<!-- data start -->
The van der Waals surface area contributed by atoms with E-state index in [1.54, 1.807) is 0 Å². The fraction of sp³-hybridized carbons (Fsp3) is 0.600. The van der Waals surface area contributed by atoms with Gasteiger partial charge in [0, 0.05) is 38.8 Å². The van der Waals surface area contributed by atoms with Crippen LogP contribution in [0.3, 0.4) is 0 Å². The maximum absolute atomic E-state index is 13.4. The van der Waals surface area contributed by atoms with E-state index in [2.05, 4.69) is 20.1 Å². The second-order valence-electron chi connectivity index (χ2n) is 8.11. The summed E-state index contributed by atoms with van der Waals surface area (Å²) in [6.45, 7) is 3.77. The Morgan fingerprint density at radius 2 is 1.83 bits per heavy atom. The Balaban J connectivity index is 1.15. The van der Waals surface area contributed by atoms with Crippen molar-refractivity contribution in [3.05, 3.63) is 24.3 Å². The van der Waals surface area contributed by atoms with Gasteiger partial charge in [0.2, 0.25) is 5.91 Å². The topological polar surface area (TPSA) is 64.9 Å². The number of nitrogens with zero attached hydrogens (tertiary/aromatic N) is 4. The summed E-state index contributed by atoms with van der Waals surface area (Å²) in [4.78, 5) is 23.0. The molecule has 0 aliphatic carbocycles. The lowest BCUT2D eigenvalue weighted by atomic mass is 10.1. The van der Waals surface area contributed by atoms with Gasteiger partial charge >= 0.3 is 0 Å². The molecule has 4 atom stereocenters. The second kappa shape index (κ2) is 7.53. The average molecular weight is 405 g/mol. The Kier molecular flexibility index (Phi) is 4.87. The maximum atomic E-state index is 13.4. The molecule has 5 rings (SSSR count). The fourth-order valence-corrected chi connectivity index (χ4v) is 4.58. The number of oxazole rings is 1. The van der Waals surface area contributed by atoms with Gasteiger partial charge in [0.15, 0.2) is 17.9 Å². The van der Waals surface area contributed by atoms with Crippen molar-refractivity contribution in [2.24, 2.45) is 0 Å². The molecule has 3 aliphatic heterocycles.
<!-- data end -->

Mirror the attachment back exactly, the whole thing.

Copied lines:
The van der Waals surface area contributed by atoms with E-state index in [1.54, 1.807) is 0 Å². The fraction of sp³-hybridized carbons (Fsp3) is 0.600. The van der Waals surface area contributed by atoms with Gasteiger partial charge in [0, 0.05) is 38.8 Å². The van der Waals surface area contributed by atoms with Crippen LogP contribution in [0.3, 0.4) is 0 Å². The maximum absolute atomic E-state index is 13.4. The van der Waals surface area contributed by atoms with E-state index in [2.05, 4.69) is 20.1 Å². The second-order valence-electron chi connectivity index (χ2n) is 8.11. The summed E-state index contributed by atoms with van der Waals surface area (Å²) in [6.45, 7) is 3.77. The Morgan fingerprint density at radius 2 is 1.83 bits per heavy atom. The Balaban J connectivity index is 1.15. The van der Waals surface area contributed by atoms with Crippen molar-refractivity contribution in [3.05, 3.63) is 24.3 Å². The van der Waals surface area contributed by atoms with Gasteiger partial charge in [0.2, 0.25) is 5.91 Å². The topological polar surface area (TPSA) is 64.9 Å². The number of nitrogens with zero attached hydrogens (tertiary/aromatic N) is 4. The summed E-state index contributed by atoms with van der Waals surface area (Å²) in [4.78, 5) is 23.0. The molecule has 0 aliphatic carbocycles. The lowest BCUT2D eigenvalue weighted by atomic mass is 10.1. The van der Waals surface area contributed by atoms with Gasteiger partial charge >= 0.3 is 0 Å². The molecule has 4 atom stereocenters. The second kappa shape index (κ2) is 7.53. The average molecular weight is 405 g/mol. The Kier molecular flexibility index (Phi) is 4.87. The maximum atomic E-state index is 13.4. The molecule has 5 rings (SSSR count). The fourth-order valence-corrected chi connectivity index (χ4v) is 4.58. The number of oxazole rings is 1. The van der Waals surface area contributed by atoms with Gasteiger partial charge in [0.15, 0.2) is 17.9 Å². The van der Waals surface area contributed by atoms with Crippen molar-refractivity contribution in [2.24, 2.45) is 0 Å². The molecule has 3 aliphatic heterocycles.